The Pew Research study revealing the rather drastic absence of belief in the real presence of Jesus Christ in the Holy Eucharist has garnered significant commentary. In general, the commentary has rightly alluded to the undermining of a robust Eucharistic theology in the post-conciliar church in the West. And while these insights have been instructive with respect to the content of theology, I would contend that more nuance is helpful, even necessary.
If we could echo an idea from Marshall McLuhan, contexts are those frameworks that form and shape the content within them. In other words, theological content is received in and through a context, and the particular context which needs to be more fully considered here is that of the sacred liturgy.
In his book Of Water and Spirit: A Liturgical Study of Baptism (1974), Alexander Schmemann alludes to one of the great, yet often neglected, perils of our present liturgical context. For Schmemann, a great wound has been inflicted upon the Church, where a deadly separation has occurred between liturgy, theology, and piety. Schmemann astutely describes the nature of such an effect:
It deprived liturgy of its proper understanding by the people, who began to see in it beautiful and mysterious ceremonies in which, while attending them, they take no real part. It deprived theology of its living source and made it into an intellectual exercise for intellectuals. It deprived piety of its living content and term of reference. … To understand liturgy from inside, to discover and experience that “epiphany” of God, world and life which the liturgy contains and communicates, to relate this vision and this power to our own existence, to all our problems: such is the purpose of liturgical theology.
To say this does not simply mean that liturgy is not in any way distinct from theology. Rather, according to Schmemann, to say that the liturgy is the locus of theology means that our theology is first formed in and through our embeddedness in the Church’s liturgical activity and belief.
Much of our worldview is intimately and subconsciously developed through our regular participation in the liturgy. If we believe that the liturgy is an opportunity to have certain feelings or emotions, then this can develop certain habits and attitudes with respect to what we want the liturgy to be. If we conceive of the liturgy as the locus where Heaven and earth come together, where silence is pervasive and tangible, and a profound sense of the Holy is truly experienced, a different type of internal dispositions comes to the fore.
Remember, however, that none of this is explicitly taught. This liturgical vision naturally develops through our frequenting the sacred liturgy. As mentioned above, we could rightly say that the sacred liturgy is a practice. As such, this practice forms and shapes a theological, moral, and spiritual vision.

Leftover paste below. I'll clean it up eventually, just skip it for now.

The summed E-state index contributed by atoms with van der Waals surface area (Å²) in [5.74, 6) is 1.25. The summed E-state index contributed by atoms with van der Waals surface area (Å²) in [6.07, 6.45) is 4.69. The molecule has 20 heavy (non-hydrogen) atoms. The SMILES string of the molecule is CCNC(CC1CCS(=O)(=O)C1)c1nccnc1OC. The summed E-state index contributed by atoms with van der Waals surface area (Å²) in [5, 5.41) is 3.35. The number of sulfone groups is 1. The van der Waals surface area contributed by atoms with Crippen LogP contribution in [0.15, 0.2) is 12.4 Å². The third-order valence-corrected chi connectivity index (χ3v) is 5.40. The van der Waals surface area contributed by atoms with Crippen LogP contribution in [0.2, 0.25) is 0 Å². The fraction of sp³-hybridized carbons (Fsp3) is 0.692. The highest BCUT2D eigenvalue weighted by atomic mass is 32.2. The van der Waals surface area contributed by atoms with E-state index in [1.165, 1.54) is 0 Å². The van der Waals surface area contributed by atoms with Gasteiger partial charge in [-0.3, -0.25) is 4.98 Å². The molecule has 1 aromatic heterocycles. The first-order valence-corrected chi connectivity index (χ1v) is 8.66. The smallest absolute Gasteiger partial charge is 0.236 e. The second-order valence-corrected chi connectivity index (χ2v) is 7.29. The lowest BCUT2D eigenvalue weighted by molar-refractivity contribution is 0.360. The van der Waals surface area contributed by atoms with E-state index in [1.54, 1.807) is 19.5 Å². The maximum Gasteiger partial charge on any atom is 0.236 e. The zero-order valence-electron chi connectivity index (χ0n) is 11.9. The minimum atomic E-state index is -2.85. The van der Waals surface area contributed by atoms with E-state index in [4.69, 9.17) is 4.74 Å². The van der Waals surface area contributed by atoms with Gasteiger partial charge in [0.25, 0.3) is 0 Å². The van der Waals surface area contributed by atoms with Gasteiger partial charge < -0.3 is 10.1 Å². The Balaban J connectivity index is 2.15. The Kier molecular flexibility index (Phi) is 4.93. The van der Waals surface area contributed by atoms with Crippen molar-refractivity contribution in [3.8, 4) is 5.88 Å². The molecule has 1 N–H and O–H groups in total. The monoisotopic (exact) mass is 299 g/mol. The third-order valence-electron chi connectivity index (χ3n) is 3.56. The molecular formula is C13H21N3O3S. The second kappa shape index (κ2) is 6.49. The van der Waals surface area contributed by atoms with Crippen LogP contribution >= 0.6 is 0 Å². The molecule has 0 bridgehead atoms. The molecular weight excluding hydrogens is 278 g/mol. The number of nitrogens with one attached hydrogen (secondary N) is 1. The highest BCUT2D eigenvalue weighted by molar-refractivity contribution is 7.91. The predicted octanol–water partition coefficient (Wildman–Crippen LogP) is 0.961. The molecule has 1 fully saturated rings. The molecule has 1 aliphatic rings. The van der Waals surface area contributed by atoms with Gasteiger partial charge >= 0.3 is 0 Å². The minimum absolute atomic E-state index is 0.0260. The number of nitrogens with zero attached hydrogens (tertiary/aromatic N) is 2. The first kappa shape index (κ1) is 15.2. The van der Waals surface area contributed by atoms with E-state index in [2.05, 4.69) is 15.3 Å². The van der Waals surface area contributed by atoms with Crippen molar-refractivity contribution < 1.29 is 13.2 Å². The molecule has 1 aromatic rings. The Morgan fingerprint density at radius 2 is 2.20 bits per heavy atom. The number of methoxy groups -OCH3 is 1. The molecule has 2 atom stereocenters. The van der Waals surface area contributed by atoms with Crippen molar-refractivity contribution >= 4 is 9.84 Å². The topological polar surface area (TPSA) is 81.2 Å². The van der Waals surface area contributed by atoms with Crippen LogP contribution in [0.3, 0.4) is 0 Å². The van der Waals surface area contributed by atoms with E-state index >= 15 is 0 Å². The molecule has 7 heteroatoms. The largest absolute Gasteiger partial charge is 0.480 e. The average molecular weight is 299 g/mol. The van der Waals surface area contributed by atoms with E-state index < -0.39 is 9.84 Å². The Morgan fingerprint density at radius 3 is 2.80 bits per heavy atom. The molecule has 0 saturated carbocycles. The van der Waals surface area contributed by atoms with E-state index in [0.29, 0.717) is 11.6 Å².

We should ask ourselves: what is the purpose of the liturgy? It is the glorification of God, in the most beautiful manner possible. Along with this, we should ponder whether our worship, expressed in the highest prayer that is the sacred liturgy, is in accord with what the Church is calling us to. This is not an attempt to make liturgy appealing to groups of people. Nor is this an opportunity to create a liturgy that is more traditional or contemporary. These categories of thought tend to miss what is at stake with respect to seeing liturgy as the lived expression of the Church’s totality of faith.
We certainly do not want to attribute an absence of belief in the true presence of Christ in the Eucharist to the fallacy of a singular cause. Coupled with this, at the same time, is that much of the liturgical context in the Western church has opened a kind of worldview that has aided in undermining the liturgy itself. In this respect, we would do well to end with the following wisdom articulated by Cardinal Robert Sarah:
The liturgy is not about you and I; it is not where we celebrate our own identity or achievements or exalt or promote our own culture and local religious customs. The liturgy is first and foremost about God and what He has done for us. In His Divine Providence Almighty God founded the Church and instituted the Sacred Liturgy by means of which we are able to offer Him true worship in accordance with the New Covenant established by Christ. In doing this, in entering the demands of the sacred rites developed in the tradition of the Church, we are given our true identity and meaning as sons and daughters of the Father.
If you value the news and views Catholic World Report provides, please consider donating to support our efforts. Your contribution will help us continue to make CWR available to all readers worldwide for free, without a subscription. Thank you for your generosity!